by Wayne Parsons of Wayne Parsons Law Office
he more expensive the purchase, the more important the warranty is to most consumers. A home is the most expensive purchase most people will ever make. A lot is at stake in home warranties, so don’t be afraid to ask a lot of questions. Some companies sell home warranties like extended warranties on cars. This article is limited to the standard warranties from the home seller or builder.
When buyers move into a home, the seller gives them a folder of warranties. These are called “express warranties.” Read this paperwork carefully. This article’s most important tip: read the warranties carefully. A warranty is a promise or guarantee. The warranty may be for a product in the home (i.e., a dishwasher, a material used like flooring, roofing or paint) or the home itself.
The warranty is always for a certain number of years. In some instances, warranties may use the word “lifetime.” People equate the length of the warranty and the scope of warranty coverage with the quality of the product, service or house. That may not necessarily be true. Think about a “lifetime” warranty on anything. How long is a lifetime? Whose lifetime? Your lifetime? The lifetime of the product?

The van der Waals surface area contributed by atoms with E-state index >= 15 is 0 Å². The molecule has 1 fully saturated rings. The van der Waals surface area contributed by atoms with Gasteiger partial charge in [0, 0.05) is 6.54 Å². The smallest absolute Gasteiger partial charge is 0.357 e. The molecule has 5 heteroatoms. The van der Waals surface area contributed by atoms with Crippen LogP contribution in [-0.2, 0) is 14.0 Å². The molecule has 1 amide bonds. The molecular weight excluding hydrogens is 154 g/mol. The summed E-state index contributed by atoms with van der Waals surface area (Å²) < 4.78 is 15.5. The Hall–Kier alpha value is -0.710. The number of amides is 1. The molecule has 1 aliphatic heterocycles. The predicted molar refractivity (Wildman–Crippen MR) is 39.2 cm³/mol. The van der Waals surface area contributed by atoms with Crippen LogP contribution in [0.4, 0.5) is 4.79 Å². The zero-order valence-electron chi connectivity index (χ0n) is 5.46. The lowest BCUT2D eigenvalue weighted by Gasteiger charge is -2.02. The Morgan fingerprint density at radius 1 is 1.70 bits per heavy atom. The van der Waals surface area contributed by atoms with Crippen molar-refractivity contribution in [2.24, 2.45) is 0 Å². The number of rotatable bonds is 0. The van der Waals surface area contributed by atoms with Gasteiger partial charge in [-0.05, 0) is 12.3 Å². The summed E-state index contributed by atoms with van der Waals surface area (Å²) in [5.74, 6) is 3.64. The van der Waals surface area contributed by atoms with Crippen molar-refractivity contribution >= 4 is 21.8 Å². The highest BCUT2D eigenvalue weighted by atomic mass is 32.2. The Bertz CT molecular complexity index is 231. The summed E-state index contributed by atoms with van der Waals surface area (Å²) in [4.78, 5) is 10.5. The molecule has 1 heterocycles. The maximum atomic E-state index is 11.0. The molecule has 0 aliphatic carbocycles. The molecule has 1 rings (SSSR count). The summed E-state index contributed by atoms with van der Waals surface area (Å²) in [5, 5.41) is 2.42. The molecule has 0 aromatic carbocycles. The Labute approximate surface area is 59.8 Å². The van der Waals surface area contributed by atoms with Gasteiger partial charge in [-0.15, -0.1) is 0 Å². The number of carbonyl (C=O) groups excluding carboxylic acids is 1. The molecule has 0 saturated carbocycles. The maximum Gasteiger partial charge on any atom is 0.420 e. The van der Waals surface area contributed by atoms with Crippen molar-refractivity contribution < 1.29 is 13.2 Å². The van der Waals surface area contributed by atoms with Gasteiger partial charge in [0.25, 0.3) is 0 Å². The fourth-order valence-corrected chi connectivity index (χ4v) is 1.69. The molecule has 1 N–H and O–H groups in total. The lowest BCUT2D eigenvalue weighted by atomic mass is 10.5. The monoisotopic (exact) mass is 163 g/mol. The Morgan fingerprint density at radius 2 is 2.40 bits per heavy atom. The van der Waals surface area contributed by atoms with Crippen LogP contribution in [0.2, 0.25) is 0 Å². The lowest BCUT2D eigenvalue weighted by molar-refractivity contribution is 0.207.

The following are some initial questions to ask:
- What parts of the house does the warranty cover?
- How long does the warranty last?
- What are the exceptions or limitations of the warranty?
- What acts or omissions by the homeowner “void” the warranty?
- What entity is guaranteeing the warranty? Is the warranty backed by a bond or insurance?
- Will anyone be around throughout the warranty term to honor it?Be aware that many companies use warranties as sales and marketing tools and have exceptions and limitations in the warranty that will allow them to void most claims. Many warranties require specific periodic maintenance, often using particular companies. Failure to comply may void the warranty. Many warranties for materials only cover the cost of delivering the product, leaving the homeowner to pay for installation, which is often 90 percent of the repair cost.